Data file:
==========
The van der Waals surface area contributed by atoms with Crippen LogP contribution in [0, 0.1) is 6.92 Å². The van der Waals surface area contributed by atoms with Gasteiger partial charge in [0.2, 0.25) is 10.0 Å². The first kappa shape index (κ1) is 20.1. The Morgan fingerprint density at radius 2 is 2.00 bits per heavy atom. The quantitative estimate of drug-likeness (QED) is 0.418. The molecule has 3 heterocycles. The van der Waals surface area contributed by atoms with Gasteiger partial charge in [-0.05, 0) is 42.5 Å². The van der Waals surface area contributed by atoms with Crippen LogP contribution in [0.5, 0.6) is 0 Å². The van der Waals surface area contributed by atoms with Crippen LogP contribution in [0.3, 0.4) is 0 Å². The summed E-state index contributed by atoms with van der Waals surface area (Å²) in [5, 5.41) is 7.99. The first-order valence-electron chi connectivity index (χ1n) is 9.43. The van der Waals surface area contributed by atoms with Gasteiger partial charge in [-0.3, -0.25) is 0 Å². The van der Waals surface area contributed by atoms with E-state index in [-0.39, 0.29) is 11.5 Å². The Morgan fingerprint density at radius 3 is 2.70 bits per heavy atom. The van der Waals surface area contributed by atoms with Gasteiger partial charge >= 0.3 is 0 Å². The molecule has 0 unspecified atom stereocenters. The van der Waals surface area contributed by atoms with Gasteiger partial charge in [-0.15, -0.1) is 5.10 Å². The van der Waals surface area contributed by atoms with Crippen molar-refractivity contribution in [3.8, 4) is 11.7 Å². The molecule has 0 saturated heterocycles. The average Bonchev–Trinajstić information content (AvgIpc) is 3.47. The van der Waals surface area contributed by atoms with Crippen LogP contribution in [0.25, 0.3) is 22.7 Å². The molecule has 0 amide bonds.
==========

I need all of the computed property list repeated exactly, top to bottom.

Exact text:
The van der Waals surface area contributed by atoms with Crippen LogP contribution in [0, 0.1) is 6.92 Å². The van der Waals surface area contributed by atoms with Gasteiger partial charge in [0.2, 0.25) is 10.0 Å². The first kappa shape index (κ1) is 20.1. The Morgan fingerprint density at radius 2 is 2.00 bits per heavy atom. The quantitative estimate of drug-likeness (QED) is 0.418. The molecule has 3 heterocycles. The van der Waals surface area contributed by atoms with Gasteiger partial charge in [-0.05, 0) is 42.5 Å². The van der Waals surface area contributed by atoms with Crippen LogP contribution in [0.5, 0.6) is 0 Å². The van der Waals surface area contributed by atoms with Crippen LogP contribution in [0.3, 0.4) is 0 Å². The summed E-state index contributed by atoms with van der Waals surface area (Å²) in [5, 5.41) is 7.99. The first-order valence-electron chi connectivity index (χ1n) is 9.43. The van der Waals surface area contributed by atoms with Gasteiger partial charge in [-0.3, -0.25) is 0 Å². The van der Waals surface area contributed by atoms with E-state index in [-0.39, 0.29) is 11.5 Å². The Morgan fingerprint density at radius 3 is 2.70 bits per heavy atom. The van der Waals surface area contributed by atoms with Gasteiger partial charge >= 0.3 is 0 Å². The molecule has 0 unspecified atom stereocenters. The van der Waals surface area contributed by atoms with Gasteiger partial charge in [-0.15, -0.1) is 5.10 Å². The van der Waals surface area contributed by atoms with Crippen molar-refractivity contribution in [3.8, 4) is 11.7 Å². The molecule has 0 saturated heterocycles. The average Bonchev–Trinajstić information content (AvgIpc) is 3.47. The van der Waals surface area contributed by atoms with Crippen LogP contribution in [0.25, 0.3) is 22.7 Å². The molecule has 0 amide bonds.